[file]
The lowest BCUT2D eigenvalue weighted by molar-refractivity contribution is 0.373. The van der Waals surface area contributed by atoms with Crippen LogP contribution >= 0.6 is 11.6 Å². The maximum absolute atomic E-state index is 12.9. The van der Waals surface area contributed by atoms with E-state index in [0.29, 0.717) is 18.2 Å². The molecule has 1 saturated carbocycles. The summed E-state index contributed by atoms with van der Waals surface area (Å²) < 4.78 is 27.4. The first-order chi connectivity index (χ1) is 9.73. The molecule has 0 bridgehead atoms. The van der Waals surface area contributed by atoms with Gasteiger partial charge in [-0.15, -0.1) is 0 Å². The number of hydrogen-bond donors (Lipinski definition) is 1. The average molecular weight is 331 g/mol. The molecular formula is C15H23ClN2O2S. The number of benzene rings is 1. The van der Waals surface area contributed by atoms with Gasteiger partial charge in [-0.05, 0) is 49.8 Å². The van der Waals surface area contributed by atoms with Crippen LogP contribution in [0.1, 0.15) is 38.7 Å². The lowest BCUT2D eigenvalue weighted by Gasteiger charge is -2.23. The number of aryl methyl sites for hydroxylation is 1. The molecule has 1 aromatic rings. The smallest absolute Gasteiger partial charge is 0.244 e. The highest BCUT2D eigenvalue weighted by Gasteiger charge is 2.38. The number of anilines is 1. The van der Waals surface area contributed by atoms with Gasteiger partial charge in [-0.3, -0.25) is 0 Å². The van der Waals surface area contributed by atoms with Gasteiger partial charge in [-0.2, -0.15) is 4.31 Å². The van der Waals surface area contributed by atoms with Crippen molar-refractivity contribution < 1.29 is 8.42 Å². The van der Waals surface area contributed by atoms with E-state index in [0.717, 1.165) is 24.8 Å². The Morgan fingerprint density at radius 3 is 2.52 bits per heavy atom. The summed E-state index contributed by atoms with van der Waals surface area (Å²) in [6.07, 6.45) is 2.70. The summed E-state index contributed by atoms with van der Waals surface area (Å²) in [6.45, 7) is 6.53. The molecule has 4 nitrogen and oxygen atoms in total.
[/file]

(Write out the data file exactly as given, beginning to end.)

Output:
The lowest BCUT2D eigenvalue weighted by molar-refractivity contribution is 0.373. The van der Waals surface area contributed by atoms with Crippen LogP contribution >= 0.6 is 11.6 Å². The maximum absolute atomic E-state index is 12.9. The van der Waals surface area contributed by atoms with E-state index in [0.29, 0.717) is 18.2 Å². The molecule has 1 saturated carbocycles. The summed E-state index contributed by atoms with van der Waals surface area (Å²) < 4.78 is 27.4. The first-order chi connectivity index (χ1) is 9.73. The molecule has 0 bridgehead atoms. The van der Waals surface area contributed by atoms with Gasteiger partial charge in [-0.15, -0.1) is 0 Å². The number of hydrogen-bond donors (Lipinski definition) is 1. The average molecular weight is 331 g/mol. The molecular formula is C15H23ClN2O2S. The number of benzene rings is 1. The van der Waals surface area contributed by atoms with Gasteiger partial charge in [-0.05, 0) is 49.8 Å². The van der Waals surface area contributed by atoms with Crippen LogP contribution in [0.1, 0.15) is 38.7 Å². The lowest BCUT2D eigenvalue weighted by Gasteiger charge is -2.23. The number of aryl methyl sites for hydroxylation is 1. The molecule has 1 aromatic rings. The smallest absolute Gasteiger partial charge is 0.244 e. The highest BCUT2D eigenvalue weighted by Gasteiger charge is 2.38. The number of anilines is 1. The van der Waals surface area contributed by atoms with Gasteiger partial charge in [-0.3, -0.25) is 0 Å². The van der Waals surface area contributed by atoms with Gasteiger partial charge in [-0.2, -0.15) is 4.31 Å². The van der Waals surface area contributed by atoms with Crippen molar-refractivity contribution < 1.29 is 8.42 Å². The van der Waals surface area contributed by atoms with E-state index in [0.717, 1.165) is 24.8 Å². The Morgan fingerprint density at radius 3 is 2.52 bits per heavy atom. The summed E-state index contributed by atoms with van der Waals surface area (Å²) in [6.07, 6.45) is 2.70. The summed E-state index contributed by atoms with van der Waals surface area (Å²) in [6.45, 7) is 6.53. The molecule has 4 nitrogen and oxygen atoms in total.